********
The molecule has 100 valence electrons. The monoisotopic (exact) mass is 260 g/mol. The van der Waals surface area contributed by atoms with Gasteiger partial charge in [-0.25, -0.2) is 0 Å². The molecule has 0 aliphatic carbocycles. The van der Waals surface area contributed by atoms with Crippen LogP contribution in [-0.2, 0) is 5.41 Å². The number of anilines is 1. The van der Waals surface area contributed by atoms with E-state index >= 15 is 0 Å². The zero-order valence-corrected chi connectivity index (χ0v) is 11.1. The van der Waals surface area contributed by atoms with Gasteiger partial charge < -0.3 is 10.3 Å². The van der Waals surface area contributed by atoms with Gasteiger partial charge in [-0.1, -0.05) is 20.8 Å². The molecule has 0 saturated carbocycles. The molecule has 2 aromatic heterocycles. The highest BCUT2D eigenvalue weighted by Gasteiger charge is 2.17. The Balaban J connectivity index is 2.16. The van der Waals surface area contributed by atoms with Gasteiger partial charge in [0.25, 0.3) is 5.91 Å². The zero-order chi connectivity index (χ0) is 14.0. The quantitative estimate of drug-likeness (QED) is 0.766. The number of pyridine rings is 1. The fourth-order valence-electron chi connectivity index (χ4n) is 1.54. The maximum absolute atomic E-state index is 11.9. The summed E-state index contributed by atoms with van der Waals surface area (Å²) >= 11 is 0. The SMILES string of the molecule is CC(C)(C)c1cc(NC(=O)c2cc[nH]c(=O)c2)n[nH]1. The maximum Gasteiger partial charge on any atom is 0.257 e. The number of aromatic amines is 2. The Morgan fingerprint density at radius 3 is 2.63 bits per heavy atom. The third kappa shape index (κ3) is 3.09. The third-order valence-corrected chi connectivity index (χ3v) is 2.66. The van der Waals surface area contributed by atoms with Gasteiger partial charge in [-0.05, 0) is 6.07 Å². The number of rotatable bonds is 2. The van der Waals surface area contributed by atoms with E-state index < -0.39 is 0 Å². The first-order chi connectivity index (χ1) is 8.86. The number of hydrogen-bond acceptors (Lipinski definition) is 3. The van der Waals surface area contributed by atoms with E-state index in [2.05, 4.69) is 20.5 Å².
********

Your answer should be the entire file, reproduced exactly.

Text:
The molecule has 100 valence electrons. The monoisotopic (exact) mass is 260 g/mol. The van der Waals surface area contributed by atoms with Gasteiger partial charge in [-0.25, -0.2) is 0 Å². The molecule has 0 aliphatic carbocycles. The van der Waals surface area contributed by atoms with Crippen LogP contribution in [-0.2, 0) is 5.41 Å². The number of anilines is 1. The van der Waals surface area contributed by atoms with E-state index >= 15 is 0 Å². The zero-order valence-corrected chi connectivity index (χ0v) is 11.1. The van der Waals surface area contributed by atoms with Gasteiger partial charge < -0.3 is 10.3 Å². The van der Waals surface area contributed by atoms with Gasteiger partial charge in [-0.1, -0.05) is 20.8 Å². The molecule has 0 saturated carbocycles. The molecule has 2 aromatic heterocycles. The highest BCUT2D eigenvalue weighted by Gasteiger charge is 2.17. The Balaban J connectivity index is 2.16. The van der Waals surface area contributed by atoms with Gasteiger partial charge in [0.25, 0.3) is 5.91 Å². The zero-order chi connectivity index (χ0) is 14.0. The quantitative estimate of drug-likeness (QED) is 0.766. The number of pyridine rings is 1. The fourth-order valence-electron chi connectivity index (χ4n) is 1.54. The maximum absolute atomic E-state index is 11.9. The summed E-state index contributed by atoms with van der Waals surface area (Å²) >= 11 is 0. The SMILES string of the molecule is CC(C)(C)c1cc(NC(=O)c2cc[nH]c(=O)c2)n[nH]1. The maximum Gasteiger partial charge on any atom is 0.257 e. The number of aromatic amines is 2. The Morgan fingerprint density at radius 3 is 2.63 bits per heavy atom. The third kappa shape index (κ3) is 3.09. The third-order valence-corrected chi connectivity index (χ3v) is 2.66. The van der Waals surface area contributed by atoms with Gasteiger partial charge in [-0.05, 0) is 6.07 Å². The number of rotatable bonds is 2. The van der Waals surface area contributed by atoms with E-state index < -0.39 is 0 Å². The first-order chi connectivity index (χ1) is 8.86. The number of hydrogen-bond acceptors (Lipinski definition) is 3. The van der Waals surface area contributed by atoms with E-state index in [2.05, 4.69) is 20.5 Å².